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Author Topic:   Fotheringhay Castle
Senior Member
posted 12-12-2000 12:09 PM     Click Here to See the Profile for deborahknowles   Click Here to Email deborahknowles     Edit/Delete Message
Could someone please tell me anything about the above. I know that Mary Queen of Scots was executed there and that the castle was demolished.


Philip Davis
posted 12-12-2000 01:21 PM           Edit/Delete Message
All that remains of Fotheringhay Castle these days is a small earthern mound and an isolated and fallen chuck of the stone wall. There's a nice view of the small river and the large church from top of the mound. As soon as I can get my scanner working I scan some of the writing information I have and post it here, not that I have that much.

And as I rode by Dalton-Hall Beneath the turrets high, A maiden on the castle-wall Was singing merrily: The Outlaw by Sir Walter Scott

posted 12-13-2000 12:21 PM     Click Here to See the Profile for Peter   Click Here to Email Peter     Edit/Delete Message
as mentioned, it is a lonely place. With strange huge thistles growing over the site. A fairly sprawly site, with, as said a lump of wall with a small railing round it and a plaque. I have some pic's somewhere, if you want me to scan one or two & send them.

Ciao Pete

posted 12-13-2000 01:06 PM           Edit/Delete Message
I'd heard somewhere that the thistles are known locally as 'Queen Mary's Revenge'!!!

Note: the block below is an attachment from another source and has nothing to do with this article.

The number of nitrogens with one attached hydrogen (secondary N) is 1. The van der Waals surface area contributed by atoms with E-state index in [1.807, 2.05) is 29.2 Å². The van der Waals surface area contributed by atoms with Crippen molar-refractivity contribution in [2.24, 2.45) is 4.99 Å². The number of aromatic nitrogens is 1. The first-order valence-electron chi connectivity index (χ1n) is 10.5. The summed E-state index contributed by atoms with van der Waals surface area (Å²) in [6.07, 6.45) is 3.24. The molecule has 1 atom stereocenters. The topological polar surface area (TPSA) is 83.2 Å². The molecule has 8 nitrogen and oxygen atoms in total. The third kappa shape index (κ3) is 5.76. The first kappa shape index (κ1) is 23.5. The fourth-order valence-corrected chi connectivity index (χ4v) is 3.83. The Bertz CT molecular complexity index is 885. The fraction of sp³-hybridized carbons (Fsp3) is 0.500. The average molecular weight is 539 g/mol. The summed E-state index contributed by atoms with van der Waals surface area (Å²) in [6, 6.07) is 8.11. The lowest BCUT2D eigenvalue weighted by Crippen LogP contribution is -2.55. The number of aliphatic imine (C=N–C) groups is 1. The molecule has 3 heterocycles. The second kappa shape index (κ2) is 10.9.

Demeure par la verite
Visit my web-site at


Senior Member
posted 12-14-2000 01:36 AM     Click Here to See the Profile for AJR     Edit/Delete Message
Additional info.
Richard III was born there (obviously when the castle was complete). It was built by Simon de Senlis, who was the first husband of Queen Matilda. It was the home of the Earl of Richmond until Edward II granted it to Edmund Langley, Duke of York. Mary Queen of Scots was brought herre from Chartley Castle in Staffordshire, and executed in the great hall on 5th February 1587.
The castle was demolished by Lord Newport in 1645 and parts of it sold to Sir Bruce Cotton. He built Connington, in Huntingdonshire with eleven of the great arches from Fotheringhayhall. In 1820 an old soldier called Wyatt was removing stones from the ruins and discovered a ring carved with the initials H and M entwined, and the Royal caot of arms of Scotland.
(taken from "Discovering Castles in England and Wales" by John Kinross, 1973)

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